On innovation, Baron acknowledged the unprecedented busrt of new technologies in radiology. However, this trend is plateauing, and other specialties are catching up and interpreting their own imaging studies, he warned.
A team approach is important, said Baron, so that radiologists are not isolated from referring clinicians. Not least, radiologist need to focus on patients.
The ripple of change provided by the change to value-based healthcare is pushing radiologists to look beyond the relative value unit. The best radiologists have learned to combine science and art, but most only focus on the image. Non-reiumbursable activities, such as learning and teaching are not considered core activities. But that’s a flawed business model, said Baron. ImaginE if pilots were employed on a per flight basis, would passengers have the confidence that they were at the top of their game?
Taking the time to develop stronger clinical knowledge will lead to meaningful clinical consultations with referring physicians. Radiologists should spend time learning from referring phyisicians about new clinical aspects while teaching them about imaging in return.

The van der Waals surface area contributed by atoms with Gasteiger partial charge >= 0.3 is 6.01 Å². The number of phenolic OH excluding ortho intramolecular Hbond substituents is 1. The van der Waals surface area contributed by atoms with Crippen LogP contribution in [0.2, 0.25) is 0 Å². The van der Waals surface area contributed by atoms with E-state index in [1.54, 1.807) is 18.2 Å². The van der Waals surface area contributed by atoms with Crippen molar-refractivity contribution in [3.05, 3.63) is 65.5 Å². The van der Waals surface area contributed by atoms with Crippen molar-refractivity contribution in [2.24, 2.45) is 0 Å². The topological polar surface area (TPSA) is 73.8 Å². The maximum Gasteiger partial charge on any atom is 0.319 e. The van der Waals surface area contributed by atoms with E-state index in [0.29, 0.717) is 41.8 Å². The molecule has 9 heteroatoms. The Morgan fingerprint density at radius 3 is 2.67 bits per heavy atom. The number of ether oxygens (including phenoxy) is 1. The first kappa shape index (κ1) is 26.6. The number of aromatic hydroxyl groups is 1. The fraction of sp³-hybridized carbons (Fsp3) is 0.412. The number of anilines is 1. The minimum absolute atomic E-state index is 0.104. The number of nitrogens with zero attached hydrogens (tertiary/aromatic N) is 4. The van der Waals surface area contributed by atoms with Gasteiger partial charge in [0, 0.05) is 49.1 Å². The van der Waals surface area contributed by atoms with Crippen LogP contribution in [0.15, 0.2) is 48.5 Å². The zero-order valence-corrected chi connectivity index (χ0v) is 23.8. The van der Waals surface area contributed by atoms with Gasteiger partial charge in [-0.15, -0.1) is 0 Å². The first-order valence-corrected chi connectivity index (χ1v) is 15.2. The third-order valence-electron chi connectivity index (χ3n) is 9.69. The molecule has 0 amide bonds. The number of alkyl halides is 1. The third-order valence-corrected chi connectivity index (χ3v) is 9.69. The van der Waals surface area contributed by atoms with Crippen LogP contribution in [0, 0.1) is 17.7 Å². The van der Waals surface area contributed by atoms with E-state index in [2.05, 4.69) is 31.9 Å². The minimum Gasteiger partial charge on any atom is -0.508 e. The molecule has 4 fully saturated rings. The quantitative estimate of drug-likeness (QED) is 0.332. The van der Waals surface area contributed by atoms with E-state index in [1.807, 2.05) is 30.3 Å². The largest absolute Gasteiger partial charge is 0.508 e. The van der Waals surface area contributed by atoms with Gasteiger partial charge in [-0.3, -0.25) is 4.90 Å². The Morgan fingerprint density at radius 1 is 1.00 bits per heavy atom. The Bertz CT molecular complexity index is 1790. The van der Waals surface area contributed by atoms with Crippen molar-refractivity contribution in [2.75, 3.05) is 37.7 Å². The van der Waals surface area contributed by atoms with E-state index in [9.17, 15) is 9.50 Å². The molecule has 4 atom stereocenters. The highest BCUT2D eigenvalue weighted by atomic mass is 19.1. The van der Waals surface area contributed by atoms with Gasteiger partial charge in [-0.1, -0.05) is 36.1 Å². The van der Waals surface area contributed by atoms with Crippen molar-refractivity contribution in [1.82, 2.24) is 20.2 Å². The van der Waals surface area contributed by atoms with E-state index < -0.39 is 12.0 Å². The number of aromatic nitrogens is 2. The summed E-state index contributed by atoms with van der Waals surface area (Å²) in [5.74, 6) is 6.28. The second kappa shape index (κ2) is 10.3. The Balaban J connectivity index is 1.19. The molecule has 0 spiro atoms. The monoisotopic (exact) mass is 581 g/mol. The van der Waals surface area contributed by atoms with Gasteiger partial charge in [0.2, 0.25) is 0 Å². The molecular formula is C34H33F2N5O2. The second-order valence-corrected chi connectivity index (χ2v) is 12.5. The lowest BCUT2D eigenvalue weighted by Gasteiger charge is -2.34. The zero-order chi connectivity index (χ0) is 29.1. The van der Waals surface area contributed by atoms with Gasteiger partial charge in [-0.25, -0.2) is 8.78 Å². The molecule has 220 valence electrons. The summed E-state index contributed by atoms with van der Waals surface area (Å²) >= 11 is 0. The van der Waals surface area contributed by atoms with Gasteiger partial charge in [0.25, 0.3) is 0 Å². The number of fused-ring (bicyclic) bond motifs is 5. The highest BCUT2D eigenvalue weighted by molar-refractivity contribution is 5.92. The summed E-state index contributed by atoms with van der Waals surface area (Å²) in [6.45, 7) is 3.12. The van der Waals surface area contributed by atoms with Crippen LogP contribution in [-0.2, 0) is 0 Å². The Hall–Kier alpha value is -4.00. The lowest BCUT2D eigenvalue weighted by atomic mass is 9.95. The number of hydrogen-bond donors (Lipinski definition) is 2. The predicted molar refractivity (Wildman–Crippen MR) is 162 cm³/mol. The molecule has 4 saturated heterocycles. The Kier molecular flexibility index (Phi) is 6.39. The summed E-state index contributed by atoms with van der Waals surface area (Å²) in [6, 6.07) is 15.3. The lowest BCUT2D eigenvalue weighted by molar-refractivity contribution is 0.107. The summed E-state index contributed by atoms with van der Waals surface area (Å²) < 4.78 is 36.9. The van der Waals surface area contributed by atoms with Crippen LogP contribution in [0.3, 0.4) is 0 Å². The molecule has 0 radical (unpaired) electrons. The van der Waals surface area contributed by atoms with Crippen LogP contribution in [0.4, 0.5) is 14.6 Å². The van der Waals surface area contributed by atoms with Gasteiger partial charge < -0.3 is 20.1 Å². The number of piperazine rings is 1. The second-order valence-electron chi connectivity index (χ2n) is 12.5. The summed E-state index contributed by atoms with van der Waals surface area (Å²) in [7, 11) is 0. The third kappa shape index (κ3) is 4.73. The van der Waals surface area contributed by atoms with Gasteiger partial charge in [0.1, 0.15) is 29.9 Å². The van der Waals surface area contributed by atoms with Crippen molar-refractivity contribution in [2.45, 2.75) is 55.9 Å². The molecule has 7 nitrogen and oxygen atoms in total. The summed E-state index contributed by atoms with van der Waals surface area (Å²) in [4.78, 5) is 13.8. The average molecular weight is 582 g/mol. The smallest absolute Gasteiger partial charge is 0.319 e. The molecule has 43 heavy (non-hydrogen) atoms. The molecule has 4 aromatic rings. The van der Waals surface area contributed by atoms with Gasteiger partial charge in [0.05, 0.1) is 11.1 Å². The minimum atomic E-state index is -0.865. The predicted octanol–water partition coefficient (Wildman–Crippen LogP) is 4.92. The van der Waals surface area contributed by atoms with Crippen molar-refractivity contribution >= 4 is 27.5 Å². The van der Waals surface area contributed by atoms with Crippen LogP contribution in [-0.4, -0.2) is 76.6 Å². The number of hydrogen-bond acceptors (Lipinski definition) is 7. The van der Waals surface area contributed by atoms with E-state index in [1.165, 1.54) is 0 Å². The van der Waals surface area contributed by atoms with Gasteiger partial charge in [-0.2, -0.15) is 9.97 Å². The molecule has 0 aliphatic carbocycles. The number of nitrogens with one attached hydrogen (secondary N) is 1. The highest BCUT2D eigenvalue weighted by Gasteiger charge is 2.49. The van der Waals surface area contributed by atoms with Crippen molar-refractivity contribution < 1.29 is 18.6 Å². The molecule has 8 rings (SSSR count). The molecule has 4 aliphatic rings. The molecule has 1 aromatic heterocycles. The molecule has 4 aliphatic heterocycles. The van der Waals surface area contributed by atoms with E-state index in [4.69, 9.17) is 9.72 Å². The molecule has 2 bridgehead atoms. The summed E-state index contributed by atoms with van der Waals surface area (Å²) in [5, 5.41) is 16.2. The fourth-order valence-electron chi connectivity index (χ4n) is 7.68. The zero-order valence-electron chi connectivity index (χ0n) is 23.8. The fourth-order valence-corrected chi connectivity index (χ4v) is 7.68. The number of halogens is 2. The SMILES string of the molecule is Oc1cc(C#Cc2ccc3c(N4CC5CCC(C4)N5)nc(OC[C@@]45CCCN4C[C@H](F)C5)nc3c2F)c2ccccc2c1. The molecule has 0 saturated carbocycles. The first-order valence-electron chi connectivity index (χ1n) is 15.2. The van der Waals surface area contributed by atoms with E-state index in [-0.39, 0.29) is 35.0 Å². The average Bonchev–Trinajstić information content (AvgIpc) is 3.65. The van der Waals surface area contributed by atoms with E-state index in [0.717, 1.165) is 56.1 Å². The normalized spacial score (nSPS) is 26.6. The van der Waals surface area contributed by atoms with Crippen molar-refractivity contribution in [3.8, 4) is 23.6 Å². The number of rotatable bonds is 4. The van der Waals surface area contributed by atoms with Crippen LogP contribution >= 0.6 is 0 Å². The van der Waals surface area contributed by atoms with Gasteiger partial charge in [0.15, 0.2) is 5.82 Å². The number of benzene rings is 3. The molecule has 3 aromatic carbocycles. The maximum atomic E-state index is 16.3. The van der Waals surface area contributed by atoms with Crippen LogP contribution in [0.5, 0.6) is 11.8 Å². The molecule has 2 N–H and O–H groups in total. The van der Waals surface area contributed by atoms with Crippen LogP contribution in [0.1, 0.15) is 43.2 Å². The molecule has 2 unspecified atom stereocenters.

Return to Basics
Radiologists must return to the basics, urged Baron, and focus on what referring physicians want, answer key questions and provide solutions. Personal history should be incorporated into reports, and radiologists should focus on providing solutions. In urban settings, radiology practices should mirror the referring subspecialties and provide subspecialty care.
Radiologists need to become once again renaissance physicians, becoming familiar with new drugs, new surgical procedures and treatments.
Baron noted the narrow focus of radiology research. Radiologists need to look beyond radiology journals and the radiology community to enure that they contribute to general medical and scientific journals and communities. Their research needs to be impactful and broadly visible. Basic feasibility studies are important, but research needs to also consider the impact of technology, and look at community deployment as well as patient outcomes. Results need to be reproducible, and studies should be multi-centre.
Patient-Centred CareThe radiology community should make virtually all clinical practice decisions on what is optimal for the patient, rather than what is more efficient, lucrative or convenient for radiologists, said Baron. The radiology report should strive to solve a problem rather than just describe findings. The key to success is to do what is best for each patient.
“We cannot presume we can control the future of medical imaging”, concluded Baron. “We need to strive to do what is best for each individual patient at all times and develop clinically relevant research focusing on patient outcomes.”